• During the DC Comics crossover Invasion!, the Dominators set off a "gene bomb" which activates a lot of people's dormant metagenes. Since the Dominators' aim was to get rid of Earth's superheroes, this was a textbook case of Nice Job Fixing It, Villain.
  • JLA (1997): Near the end of the World War III storyline, in an effort to defeat Mageddon and rescue Superman, every human on Earth is given powers comparable to Wonder Woman via attuning the human morphogenic field to a superhuman frequency via a Purple Ray array powered by a giant known as The Glimmer.
  • Inverted in JLA: Act of God, which involved a mass depowering event.
  • Zig-Zagged in Lazarus Planet. In Batman vs. Robin, a volcano that hid a Lazarus Pit erupts after the Pit is spoiled by the magically-supercharged Helmet of Nabu, Dr. Fate's helm. The eruption causes magically charged superstorms that transforms humans caught up in them, futzes up some metahumans' powers or even adds extra powers to them.
  • In Milestone Comics' universe, there was the "Big Bang", a massive gang war on Dakota Island. The event ended when police used tear gas unknowingly tainted with the mutagenic Quantum Juice, killing 90% of those caught in the gas and giving various superpowers to the rest. Virgil Hawkins aka Static was among the 10% of people who survived the Big Bang, and received his electric powers as a result.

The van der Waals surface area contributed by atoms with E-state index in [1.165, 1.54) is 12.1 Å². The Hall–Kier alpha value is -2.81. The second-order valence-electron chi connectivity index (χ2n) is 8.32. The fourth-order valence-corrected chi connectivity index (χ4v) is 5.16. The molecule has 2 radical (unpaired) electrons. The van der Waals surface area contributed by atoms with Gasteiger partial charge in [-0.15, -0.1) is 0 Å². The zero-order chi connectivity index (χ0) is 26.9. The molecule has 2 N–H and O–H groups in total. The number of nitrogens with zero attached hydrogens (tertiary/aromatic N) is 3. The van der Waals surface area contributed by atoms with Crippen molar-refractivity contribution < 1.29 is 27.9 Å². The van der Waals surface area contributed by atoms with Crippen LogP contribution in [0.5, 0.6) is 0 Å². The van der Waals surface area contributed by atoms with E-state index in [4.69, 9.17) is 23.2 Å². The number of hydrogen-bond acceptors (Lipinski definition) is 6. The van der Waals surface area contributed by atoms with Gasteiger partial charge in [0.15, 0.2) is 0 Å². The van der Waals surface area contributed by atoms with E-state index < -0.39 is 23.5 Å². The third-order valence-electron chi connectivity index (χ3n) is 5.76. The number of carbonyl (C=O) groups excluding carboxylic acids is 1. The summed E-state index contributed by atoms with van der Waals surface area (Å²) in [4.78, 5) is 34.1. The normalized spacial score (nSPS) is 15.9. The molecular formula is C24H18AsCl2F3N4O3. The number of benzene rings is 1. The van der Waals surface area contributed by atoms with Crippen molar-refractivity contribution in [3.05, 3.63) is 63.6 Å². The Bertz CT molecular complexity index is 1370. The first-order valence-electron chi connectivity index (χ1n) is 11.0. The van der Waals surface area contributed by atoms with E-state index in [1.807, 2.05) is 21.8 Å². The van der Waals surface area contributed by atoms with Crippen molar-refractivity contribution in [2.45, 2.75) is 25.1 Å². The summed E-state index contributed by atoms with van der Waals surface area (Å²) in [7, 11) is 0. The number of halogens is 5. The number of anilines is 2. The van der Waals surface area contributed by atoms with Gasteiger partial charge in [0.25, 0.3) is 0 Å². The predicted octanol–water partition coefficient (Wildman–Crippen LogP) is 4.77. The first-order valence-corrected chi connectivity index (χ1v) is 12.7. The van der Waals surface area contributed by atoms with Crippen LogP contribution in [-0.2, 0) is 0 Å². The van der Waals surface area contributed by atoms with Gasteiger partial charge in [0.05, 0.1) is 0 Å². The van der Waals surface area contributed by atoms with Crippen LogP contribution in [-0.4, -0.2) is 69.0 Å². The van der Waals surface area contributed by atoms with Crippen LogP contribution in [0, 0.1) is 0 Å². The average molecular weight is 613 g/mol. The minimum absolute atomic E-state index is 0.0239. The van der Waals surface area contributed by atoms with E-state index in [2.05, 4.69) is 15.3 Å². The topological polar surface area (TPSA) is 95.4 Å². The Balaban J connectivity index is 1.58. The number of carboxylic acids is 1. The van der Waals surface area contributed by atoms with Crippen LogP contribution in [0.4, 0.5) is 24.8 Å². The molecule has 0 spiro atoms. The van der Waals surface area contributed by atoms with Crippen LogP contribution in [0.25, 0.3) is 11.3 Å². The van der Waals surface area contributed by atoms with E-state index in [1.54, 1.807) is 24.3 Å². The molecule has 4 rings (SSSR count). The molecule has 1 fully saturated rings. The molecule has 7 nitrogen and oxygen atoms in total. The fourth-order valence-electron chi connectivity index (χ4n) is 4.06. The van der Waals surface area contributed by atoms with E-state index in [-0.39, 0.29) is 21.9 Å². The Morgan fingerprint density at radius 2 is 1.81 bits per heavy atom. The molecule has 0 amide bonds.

• The White Event from The New Universe.
    • Similarly, the White Event from the short-lived reboot newuniversal, which explores the idea more. Here, rather than being random happenstance, it's a deliberate act by Sufficiently Advanced Aliens, designed to help mankind through a "paradigm shift" as the planet enters a "strangematter web". Problem is, the choosing is at random. So the man given the Starbrand is drunk off his ass (sound familiar?), and the man give the Justice glyph is a brain-dead cop (who subsequently thinks he's in Hell). The setting also mentions a previous failed event, The Fireworks, which occurred back in the 60s, and only produced three superbeings, who were all killed within a decade. And there was another event several thousand years before, which did work... only one of the people empowered was an utter bastard who started killing and mind-raping the others for his own gain (and by the modern day, that event is completely lost to history).